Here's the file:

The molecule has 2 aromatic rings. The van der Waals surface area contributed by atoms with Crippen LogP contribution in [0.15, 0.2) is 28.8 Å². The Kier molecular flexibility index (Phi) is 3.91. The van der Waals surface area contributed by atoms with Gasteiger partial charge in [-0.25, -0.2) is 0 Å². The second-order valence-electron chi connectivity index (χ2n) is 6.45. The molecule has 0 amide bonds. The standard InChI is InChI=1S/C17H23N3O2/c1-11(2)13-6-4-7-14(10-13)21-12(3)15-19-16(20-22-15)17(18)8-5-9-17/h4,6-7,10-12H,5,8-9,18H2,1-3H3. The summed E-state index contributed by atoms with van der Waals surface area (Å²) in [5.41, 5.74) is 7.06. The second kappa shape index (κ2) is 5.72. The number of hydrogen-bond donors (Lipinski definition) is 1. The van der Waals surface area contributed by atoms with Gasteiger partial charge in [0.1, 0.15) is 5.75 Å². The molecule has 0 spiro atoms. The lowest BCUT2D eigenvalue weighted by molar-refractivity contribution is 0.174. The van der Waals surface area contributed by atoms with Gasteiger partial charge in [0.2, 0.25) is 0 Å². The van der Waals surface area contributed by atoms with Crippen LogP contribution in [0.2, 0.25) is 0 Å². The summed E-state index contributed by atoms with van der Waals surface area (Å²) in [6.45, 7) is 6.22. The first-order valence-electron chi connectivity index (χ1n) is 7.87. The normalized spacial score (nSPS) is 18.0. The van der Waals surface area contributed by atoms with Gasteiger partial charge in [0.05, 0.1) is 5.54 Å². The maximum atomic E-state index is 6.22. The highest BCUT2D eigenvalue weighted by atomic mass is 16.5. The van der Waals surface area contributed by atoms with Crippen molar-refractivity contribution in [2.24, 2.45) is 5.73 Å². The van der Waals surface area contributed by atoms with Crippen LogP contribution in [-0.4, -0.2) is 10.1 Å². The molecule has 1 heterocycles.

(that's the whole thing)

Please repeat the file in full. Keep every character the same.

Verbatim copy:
The molecule has 2 aromatic rings. The van der Waals surface area contributed by atoms with Crippen LogP contribution in [0.15, 0.2) is 28.8 Å². The Kier molecular flexibility index (Phi) is 3.91. The van der Waals surface area contributed by atoms with Gasteiger partial charge in [-0.25, -0.2) is 0 Å². The second-order valence-electron chi connectivity index (χ2n) is 6.45. The molecule has 0 amide bonds. The standard InChI is InChI=1S/C17H23N3O2/c1-11(2)13-6-4-7-14(10-13)21-12(3)15-19-16(20-22-15)17(18)8-5-9-17/h4,6-7,10-12H,5,8-9,18H2,1-3H3. The summed E-state index contributed by atoms with van der Waals surface area (Å²) in [5.41, 5.74) is 7.06. The second kappa shape index (κ2) is 5.72. The number of hydrogen-bond donors (Lipinski definition) is 1. The van der Waals surface area contributed by atoms with Gasteiger partial charge in [0.1, 0.15) is 5.75 Å². The molecule has 0 spiro atoms. The lowest BCUT2D eigenvalue weighted by molar-refractivity contribution is 0.174. The van der Waals surface area contributed by atoms with Gasteiger partial charge in [0.2, 0.25) is 0 Å². The van der Waals surface area contributed by atoms with Crippen LogP contribution in [0.2, 0.25) is 0 Å². The summed E-state index contributed by atoms with van der Waals surface area (Å²) in [6.45, 7) is 6.22. The first-order valence-electron chi connectivity index (χ1n) is 7.87. The normalized spacial score (nSPS) is 18.0. The van der Waals surface area contributed by atoms with Gasteiger partial charge in [0.05, 0.1) is 5.54 Å². The maximum atomic E-state index is 6.22. The highest BCUT2D eigenvalue weighted by atomic mass is 16.5. The van der Waals surface area contributed by atoms with Crippen molar-refractivity contribution in [2.24, 2.45) is 5.73 Å². The van der Waals surface area contributed by atoms with Crippen LogP contribution in [-0.4, -0.2) is 10.1 Å². The molecule has 1 heterocycles.